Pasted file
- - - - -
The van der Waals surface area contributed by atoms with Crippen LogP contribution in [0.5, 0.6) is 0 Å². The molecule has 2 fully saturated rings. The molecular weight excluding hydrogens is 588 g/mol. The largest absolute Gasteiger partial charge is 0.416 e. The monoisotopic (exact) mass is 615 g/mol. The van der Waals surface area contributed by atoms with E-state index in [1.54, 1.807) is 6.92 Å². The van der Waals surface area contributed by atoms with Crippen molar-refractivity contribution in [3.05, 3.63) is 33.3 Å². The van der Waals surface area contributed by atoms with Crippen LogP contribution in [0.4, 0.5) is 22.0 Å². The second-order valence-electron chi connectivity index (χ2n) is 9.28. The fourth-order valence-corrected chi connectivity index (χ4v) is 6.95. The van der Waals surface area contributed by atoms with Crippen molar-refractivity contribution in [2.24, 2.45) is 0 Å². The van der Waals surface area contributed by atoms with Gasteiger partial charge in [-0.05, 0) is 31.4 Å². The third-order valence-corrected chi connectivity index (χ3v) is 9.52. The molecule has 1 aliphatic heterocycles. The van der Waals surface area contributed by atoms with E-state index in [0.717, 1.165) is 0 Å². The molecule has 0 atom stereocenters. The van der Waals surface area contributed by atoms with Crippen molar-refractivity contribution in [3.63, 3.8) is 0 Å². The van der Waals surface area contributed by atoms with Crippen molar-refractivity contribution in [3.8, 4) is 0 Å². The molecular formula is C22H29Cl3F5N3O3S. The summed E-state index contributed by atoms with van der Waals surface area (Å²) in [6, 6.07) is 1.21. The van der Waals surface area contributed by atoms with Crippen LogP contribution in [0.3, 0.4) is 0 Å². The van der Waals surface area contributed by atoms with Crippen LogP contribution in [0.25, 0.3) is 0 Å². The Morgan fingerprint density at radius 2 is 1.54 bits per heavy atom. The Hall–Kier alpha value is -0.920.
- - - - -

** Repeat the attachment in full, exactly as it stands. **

The van der Waals surface area contributed by atoms with Crippen LogP contribution in [0.5, 0.6) is 0 Å². The molecule has 2 fully saturated rings. The molecular weight excluding hydrogens is 588 g/mol. The largest absolute Gasteiger partial charge is 0.416 e. The monoisotopic (exact) mass is 615 g/mol. The van der Waals surface area contributed by atoms with E-state index in [1.54, 1.807) is 6.92 Å². The van der Waals surface area contributed by atoms with Crippen molar-refractivity contribution in [3.05, 3.63) is 33.3 Å². The van der Waals surface area contributed by atoms with Crippen LogP contribution in [0.4, 0.5) is 22.0 Å². The second-order valence-electron chi connectivity index (χ2n) is 9.28. The fourth-order valence-corrected chi connectivity index (χ4v) is 6.95. The van der Waals surface area contributed by atoms with Crippen molar-refractivity contribution in [2.24, 2.45) is 0 Å². The van der Waals surface area contributed by atoms with Gasteiger partial charge in [-0.05, 0) is 31.4 Å². The third-order valence-corrected chi connectivity index (χ3v) is 9.52. The molecule has 1 aliphatic heterocycles. The van der Waals surface area contributed by atoms with E-state index in [0.717, 1.165) is 0 Å². The molecule has 0 atom stereocenters. The van der Waals surface area contributed by atoms with Crippen molar-refractivity contribution in [3.63, 3.8) is 0 Å². The van der Waals surface area contributed by atoms with Crippen molar-refractivity contribution in [3.8, 4) is 0 Å². The molecular formula is C22H29Cl3F5N3O3S. The summed E-state index contributed by atoms with van der Waals surface area (Å²) in [6, 6.07) is 1.21. The van der Waals surface area contributed by atoms with Crippen LogP contribution in [0.3, 0.4) is 0 Å². The van der Waals surface area contributed by atoms with Crippen LogP contribution in [0.25, 0.3) is 0 Å². The Morgan fingerprint density at radius 2 is 1.54 bits per heavy atom. The Hall–Kier alpha value is -0.920.